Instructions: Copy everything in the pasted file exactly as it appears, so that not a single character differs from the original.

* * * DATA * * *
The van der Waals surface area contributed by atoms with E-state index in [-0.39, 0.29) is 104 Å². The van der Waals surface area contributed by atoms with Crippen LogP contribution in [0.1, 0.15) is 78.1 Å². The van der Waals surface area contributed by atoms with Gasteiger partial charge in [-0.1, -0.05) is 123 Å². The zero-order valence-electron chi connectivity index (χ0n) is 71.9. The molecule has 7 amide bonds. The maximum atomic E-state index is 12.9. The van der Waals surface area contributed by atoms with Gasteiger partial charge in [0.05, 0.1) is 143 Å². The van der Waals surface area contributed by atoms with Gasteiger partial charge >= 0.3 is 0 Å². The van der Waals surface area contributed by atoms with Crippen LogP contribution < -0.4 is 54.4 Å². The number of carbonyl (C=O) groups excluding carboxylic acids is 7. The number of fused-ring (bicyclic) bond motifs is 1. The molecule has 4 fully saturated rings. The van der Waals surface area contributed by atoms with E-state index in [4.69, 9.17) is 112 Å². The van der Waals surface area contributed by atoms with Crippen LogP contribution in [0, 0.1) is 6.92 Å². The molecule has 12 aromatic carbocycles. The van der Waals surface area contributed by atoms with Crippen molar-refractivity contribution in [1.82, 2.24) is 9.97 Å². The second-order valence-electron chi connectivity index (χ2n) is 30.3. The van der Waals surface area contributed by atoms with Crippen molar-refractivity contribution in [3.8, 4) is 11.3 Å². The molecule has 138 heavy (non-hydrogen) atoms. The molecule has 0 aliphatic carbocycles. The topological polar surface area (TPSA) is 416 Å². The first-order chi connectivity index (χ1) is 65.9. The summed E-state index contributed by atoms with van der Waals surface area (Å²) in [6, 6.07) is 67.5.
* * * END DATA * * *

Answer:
The van der Waals surface area contributed by atoms with E-state index in [-0.39, 0.29) is 104 Å². The van der Waals surface area contributed by atoms with Crippen LogP contribution in [0.1, 0.15) is 78.1 Å². The van der Waals surface area contributed by atoms with Gasteiger partial charge in [-0.1, -0.05) is 123 Å². The zero-order valence-electron chi connectivity index (χ0n) is 71.9. The molecule has 7 amide bonds. The maximum atomic E-state index is 12.9. The van der Waals surface area contributed by atoms with Gasteiger partial charge in [0.05, 0.1) is 143 Å². The van der Waals surface area contributed by atoms with Gasteiger partial charge >= 0.3 is 0 Å². The van der Waals surface area contributed by atoms with Crippen LogP contribution < -0.4 is 54.4 Å². The number of carbonyl (C=O) groups excluding carboxylic acids is 7. The number of fused-ring (bicyclic) bond motifs is 1. The molecule has 4 fully saturated rings. The van der Waals surface area contributed by atoms with E-state index in [4.69, 9.17) is 112 Å². The van der Waals surface area contributed by atoms with Crippen LogP contribution in [0, 0.1) is 6.92 Å². The molecule has 12 aromatic carbocycles. The van der Waals surface area contributed by atoms with Crippen molar-refractivity contribution in [1.82, 2.24) is 9.97 Å². The second-order valence-electron chi connectivity index (χ2n) is 30.3. The van der Waals surface area contributed by atoms with Crippen molar-refractivity contribution in [3.8, 4) is 11.3 Å². The molecule has 138 heavy (non-hydrogen) atoms. The molecule has 0 aliphatic carbocycles. The topological polar surface area (TPSA) is 416 Å². The first-order chi connectivity index (χ1) is 65.9. The summed E-state index contributed by atoms with van der Waals surface area (Å²) in [6, 6.07) is 67.5.